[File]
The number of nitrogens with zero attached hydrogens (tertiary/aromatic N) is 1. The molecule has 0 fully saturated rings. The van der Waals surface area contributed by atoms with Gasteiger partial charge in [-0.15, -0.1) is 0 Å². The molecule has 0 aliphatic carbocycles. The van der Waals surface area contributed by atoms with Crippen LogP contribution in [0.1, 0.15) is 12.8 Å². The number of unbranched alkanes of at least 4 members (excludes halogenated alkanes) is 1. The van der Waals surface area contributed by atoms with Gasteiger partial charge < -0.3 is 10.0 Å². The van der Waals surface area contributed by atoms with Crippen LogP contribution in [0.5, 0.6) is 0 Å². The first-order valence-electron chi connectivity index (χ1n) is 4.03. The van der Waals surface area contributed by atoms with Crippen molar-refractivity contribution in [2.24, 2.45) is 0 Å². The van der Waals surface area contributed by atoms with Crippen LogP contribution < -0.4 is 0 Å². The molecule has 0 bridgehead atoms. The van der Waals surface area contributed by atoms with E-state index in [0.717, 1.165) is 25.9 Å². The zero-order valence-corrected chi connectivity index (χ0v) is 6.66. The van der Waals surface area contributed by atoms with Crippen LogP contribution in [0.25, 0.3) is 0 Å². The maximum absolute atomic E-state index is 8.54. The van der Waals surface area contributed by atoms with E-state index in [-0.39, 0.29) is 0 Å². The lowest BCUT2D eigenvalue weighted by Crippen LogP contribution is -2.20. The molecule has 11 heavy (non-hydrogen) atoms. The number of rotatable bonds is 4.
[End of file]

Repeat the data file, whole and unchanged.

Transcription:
The number of nitrogens with zero attached hydrogens (tertiary/aromatic N) is 1. The molecule has 0 fully saturated rings. The van der Waals surface area contributed by atoms with Gasteiger partial charge in [-0.15, -0.1) is 0 Å². The molecule has 0 aliphatic carbocycles. The van der Waals surface area contributed by atoms with Crippen LogP contribution in [0.1, 0.15) is 12.8 Å². The number of unbranched alkanes of at least 4 members (excludes halogenated alkanes) is 1. The van der Waals surface area contributed by atoms with Gasteiger partial charge < -0.3 is 10.0 Å². The van der Waals surface area contributed by atoms with Crippen LogP contribution in [0.5, 0.6) is 0 Å². The first-order valence-electron chi connectivity index (χ1n) is 4.03. The van der Waals surface area contributed by atoms with Crippen molar-refractivity contribution in [2.24, 2.45) is 0 Å². The van der Waals surface area contributed by atoms with Crippen LogP contribution < -0.4 is 0 Å². The molecule has 0 bridgehead atoms. The van der Waals surface area contributed by atoms with E-state index in [0.717, 1.165) is 25.9 Å². The zero-order valence-corrected chi connectivity index (χ0v) is 6.66. The van der Waals surface area contributed by atoms with Crippen LogP contribution in [0.25, 0.3) is 0 Å². The maximum absolute atomic E-state index is 8.54. The van der Waals surface area contributed by atoms with E-state index in [-0.39, 0.29) is 0 Å². The lowest BCUT2D eigenvalue weighted by Crippen LogP contribution is -2.20. The molecule has 11 heavy (non-hydrogen) atoms. The number of rotatable bonds is 4.